Two female rabbis and several local Jewish groups were among the thousands of marchers at the downtown Atlanta Rally & March for Reproductive Justice, Oct. 2. Starting at Liberty Plaza and ending at the National Center for Civil and Human Rights, the diverse crowd joined with marchers in Alpharetta, Duluth, Macon, Savannah and elsewhere in the country to protest increasing restrictions to access to abortion in the country.
State legislations around the country – most notably in Texas and Mississippi, but also in Georgia – are passing laws that would ban most abortion procedures, despite the ruling of the U.S. Supreme Court in its 1973 landmark Roe v. Wade decision, which made most abortions legal.
In fact, the National Council for Jewish Women is launching its “73 Forward” initiative on Oct. 27 “to assure that safe, affordable access to abortion isn’t taken away,” said Stacey Hader Epstein, co-president of NCJW-Atlanta section, who attended the recent rally. “Part of the initiative is to be in touch with our legislators and tell them stories of women who made these choices. The whole purpose is to sound the alarm, especially for people who have become complacent. This was a wake-up call.”
Epstein said it was “wonderful to see the young women who realized that this right could be taken away from us.” After Rabbi Ellen Nemhauser of Congregation B’nai Israel in Fayetteville and Rabbi Lauren S. Cohn, who teaches at Temple Sinai, spoke, a young woman asked the diverse crowd how many had had abortions. “A lot raised their hands,” recalled Epstein. Then the speaker asked how many people knew someone who had had an abortion, and nearly everyone raised their hands.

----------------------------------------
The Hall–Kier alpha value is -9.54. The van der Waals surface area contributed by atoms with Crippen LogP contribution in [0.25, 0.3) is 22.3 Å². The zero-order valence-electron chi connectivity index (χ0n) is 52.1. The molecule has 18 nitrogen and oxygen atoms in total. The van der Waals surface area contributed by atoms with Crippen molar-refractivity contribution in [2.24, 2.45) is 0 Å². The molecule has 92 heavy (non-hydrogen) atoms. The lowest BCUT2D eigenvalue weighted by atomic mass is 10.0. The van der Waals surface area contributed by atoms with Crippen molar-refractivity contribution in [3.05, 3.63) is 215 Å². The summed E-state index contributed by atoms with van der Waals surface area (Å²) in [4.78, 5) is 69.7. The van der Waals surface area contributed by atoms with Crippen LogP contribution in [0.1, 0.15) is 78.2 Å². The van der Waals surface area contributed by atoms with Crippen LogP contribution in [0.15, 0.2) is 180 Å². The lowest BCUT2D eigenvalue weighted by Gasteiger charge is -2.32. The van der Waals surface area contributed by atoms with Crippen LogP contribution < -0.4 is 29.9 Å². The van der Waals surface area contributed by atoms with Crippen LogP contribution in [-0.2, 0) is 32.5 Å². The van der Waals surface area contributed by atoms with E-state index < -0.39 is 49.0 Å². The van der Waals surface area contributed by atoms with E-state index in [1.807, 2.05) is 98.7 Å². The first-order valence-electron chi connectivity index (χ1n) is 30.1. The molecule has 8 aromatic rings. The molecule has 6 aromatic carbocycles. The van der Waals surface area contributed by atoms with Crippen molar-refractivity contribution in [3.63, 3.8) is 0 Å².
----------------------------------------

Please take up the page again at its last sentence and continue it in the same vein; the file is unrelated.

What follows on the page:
“The most surprising thing about the rally, to me, was that there was only one counter-protester,” said Epstein.
She was particularly impressed with the creativity displayed in the signs that attendants held. “Bans Off Our Bodies,” “My Uterus, My Rules,” “If you cut off my reproductive rights, can I cut off yours,” and “73 Forward” signs that read “Abortion is healthcare and healthcare is a human right.”
Other local Jewish groups that joined the marchers included the Democratic Women’s Salon and the Jewish Community Relations Council of Atlanta.
The rallies took place across the country a day after the Biden administration asked a federal judge to block Texas’ abortion law, which has prohibited most procedures in that state since the beginning of September. Just days after the rallies, U.S. District Judge Robert Pitman in Austin temporarily blocked the near-total ban on abortion in his state. His action prevents the state from enforcing the new law while litigation continues over its legality.
Epstein said she spoke for many women who “can’t believe we’re still having to deal with this” issue after nearly 50 years.
- Jan Jaben-Eilon
- National Council for Jewish Women
- National Council of Jewish Women – Atlanta
- Biden administration
- Joanie Shubin
- Melanie Nelkin
- Jewish groups
- Atlanta Rally & March for Reproductive Justice
- Liberty Plaza
- National Center for Civil and Human Rights
- State legislations
- ban abortion
- U.S. Supreme Court
- Roe v. Wade
- Stacey Hader Epstein
- 73 Forward
- Rabbi Ellen Nemhauser
- Congregation B'nai Israel
- Rabbi Lauren S. Cohn
- Temple Sinai
- Democratic Women’s Salon
- Jewish Community Relations Council of Atlanta
- U.S. District Judge Robert Pitman
- Laura Kurlander-Nagel
- Lucy Kurlande